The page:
Who knew director Tate Taylor (The Help, Get On Up) aspired to be Adrian Lyne (Fatal Attraction, Unfaithful)? Taylor’s R-rated adaptation of Paula Hawkins’ bestselling debut novel The Girl on the Train comes awash in nudity, laden with sex scenes and psychotic violence. So it has that going for it.
But seriously, folks, The Girl on the Train is an ugly story that, on screen, plays like a mental-health exploitation picture. In the hands of Alfred Hitchcock, that can get you Psycho. In the hands of Tate Taylor, not so much. Hawkins’ story, adapted by Erin Cressida Wilson (Secretary), does have a Hitchcockian hook: a train window rather than a “rear window” serves as Rachel Watson’s vantage point on households in trouble.
The unemployed, alcoholic divorcee (Emily Blunt) still commutes to nowhere every day, making a point to spy on her ex-husband Tom (Justin Theroux); Anna (Rebecca Ferguson), the ex-mistress that became his new wife; and their neighbors Megan and Scott Hipwell (Haley Bennett and Luke Evans), who appear to be practicing hard for the Sex Olympics. All the while, Rachel sucks the plastic straw on her travel tumbler of vodka as if it were a baby bottle, which is even more disturbing given how many babies (and wishes for babies) figure into the lurid plot.
Like the novel, the film shares with us viewpoints to which Rachel isn’t privy: those of Megan and Anna. It’s the tale’s central theme that we like assumptions based on our limited perspectives on others’ lives, but when those assumptions have to be played by actors, the characters can seem like ridiculous caricatures if not played with great finesse. Hobbled by overripe dialogue and at-times ridiculous situations, Ferguson and Bennett struggle to make their characters seem like more than sexist constructs.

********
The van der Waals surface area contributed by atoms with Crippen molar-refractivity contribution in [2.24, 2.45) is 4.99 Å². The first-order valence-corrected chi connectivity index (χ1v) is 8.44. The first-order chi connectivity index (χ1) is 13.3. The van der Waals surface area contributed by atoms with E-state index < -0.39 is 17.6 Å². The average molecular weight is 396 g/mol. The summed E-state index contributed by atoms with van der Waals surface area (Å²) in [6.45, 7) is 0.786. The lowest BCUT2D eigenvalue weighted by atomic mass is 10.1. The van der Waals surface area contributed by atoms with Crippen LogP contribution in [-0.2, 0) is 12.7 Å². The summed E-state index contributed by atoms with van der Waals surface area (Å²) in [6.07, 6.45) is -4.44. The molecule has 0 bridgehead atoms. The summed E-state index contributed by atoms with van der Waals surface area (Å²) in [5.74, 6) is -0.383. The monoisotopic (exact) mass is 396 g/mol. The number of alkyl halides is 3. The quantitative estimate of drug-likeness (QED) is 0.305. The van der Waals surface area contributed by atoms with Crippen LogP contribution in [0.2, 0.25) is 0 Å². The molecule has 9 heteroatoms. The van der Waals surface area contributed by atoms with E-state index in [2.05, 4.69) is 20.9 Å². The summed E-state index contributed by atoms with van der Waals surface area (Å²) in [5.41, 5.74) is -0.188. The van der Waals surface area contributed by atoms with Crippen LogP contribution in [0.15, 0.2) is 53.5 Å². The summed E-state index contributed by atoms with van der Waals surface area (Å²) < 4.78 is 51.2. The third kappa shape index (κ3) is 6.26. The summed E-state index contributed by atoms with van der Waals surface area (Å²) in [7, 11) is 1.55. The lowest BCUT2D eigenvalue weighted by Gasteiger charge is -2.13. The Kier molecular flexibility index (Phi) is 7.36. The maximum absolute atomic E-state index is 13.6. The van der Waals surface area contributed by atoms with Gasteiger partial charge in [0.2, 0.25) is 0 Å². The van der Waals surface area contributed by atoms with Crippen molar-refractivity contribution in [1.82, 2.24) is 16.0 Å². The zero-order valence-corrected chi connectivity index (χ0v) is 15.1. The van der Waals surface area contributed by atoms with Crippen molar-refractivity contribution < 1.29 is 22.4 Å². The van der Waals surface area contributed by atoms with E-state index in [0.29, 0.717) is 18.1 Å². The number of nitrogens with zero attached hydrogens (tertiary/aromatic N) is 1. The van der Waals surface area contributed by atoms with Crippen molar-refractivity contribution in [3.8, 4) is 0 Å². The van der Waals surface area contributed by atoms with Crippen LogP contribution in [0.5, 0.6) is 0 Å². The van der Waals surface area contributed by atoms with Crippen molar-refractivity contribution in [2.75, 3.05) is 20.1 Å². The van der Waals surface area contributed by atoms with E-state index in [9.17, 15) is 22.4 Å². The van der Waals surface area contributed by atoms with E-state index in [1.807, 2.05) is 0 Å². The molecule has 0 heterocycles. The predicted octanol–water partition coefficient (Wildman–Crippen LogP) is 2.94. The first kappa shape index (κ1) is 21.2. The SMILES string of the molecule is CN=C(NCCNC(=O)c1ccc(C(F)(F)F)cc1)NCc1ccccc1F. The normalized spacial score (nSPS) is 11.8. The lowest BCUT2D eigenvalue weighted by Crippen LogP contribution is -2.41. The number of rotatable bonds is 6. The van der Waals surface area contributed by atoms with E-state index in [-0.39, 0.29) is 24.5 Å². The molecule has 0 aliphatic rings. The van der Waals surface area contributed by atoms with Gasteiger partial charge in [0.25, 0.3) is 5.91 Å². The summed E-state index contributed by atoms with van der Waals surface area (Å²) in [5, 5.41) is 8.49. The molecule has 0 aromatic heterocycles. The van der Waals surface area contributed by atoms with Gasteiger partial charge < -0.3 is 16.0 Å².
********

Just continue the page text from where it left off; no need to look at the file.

Predictably, it’s Blunt that almost holds the picture together, with a turn better than the movie deserves. Like almost everything in Girl on the Train, Blunt’s performance threatens to tip over into comedy, but she mightily overcomes Hawkins’ unlikely contrivances to ground Rachel in psychological realism (Alison Janney goes straight for camp by doing a wildly entertaining “Jerry Orbach as Detective Lennie Briscoe” impression).
As for Taylor, occasionally he orchestrates photography, editing, and score into effective montage, but more often than not, murkiness trumps moodiness, with unsympathetic characters put through occasionally confusing paces, but almost always granted intense close-ups as a short-cut to drama. With its round-robin of affairs and alcoholic blackouts and domestic violence, failed IVF and aborted pregnancies and babies in danger, it’s no wonder the plot necessitates a therapist (Édgar Ramírez). After these 112 minutes, you may want one too.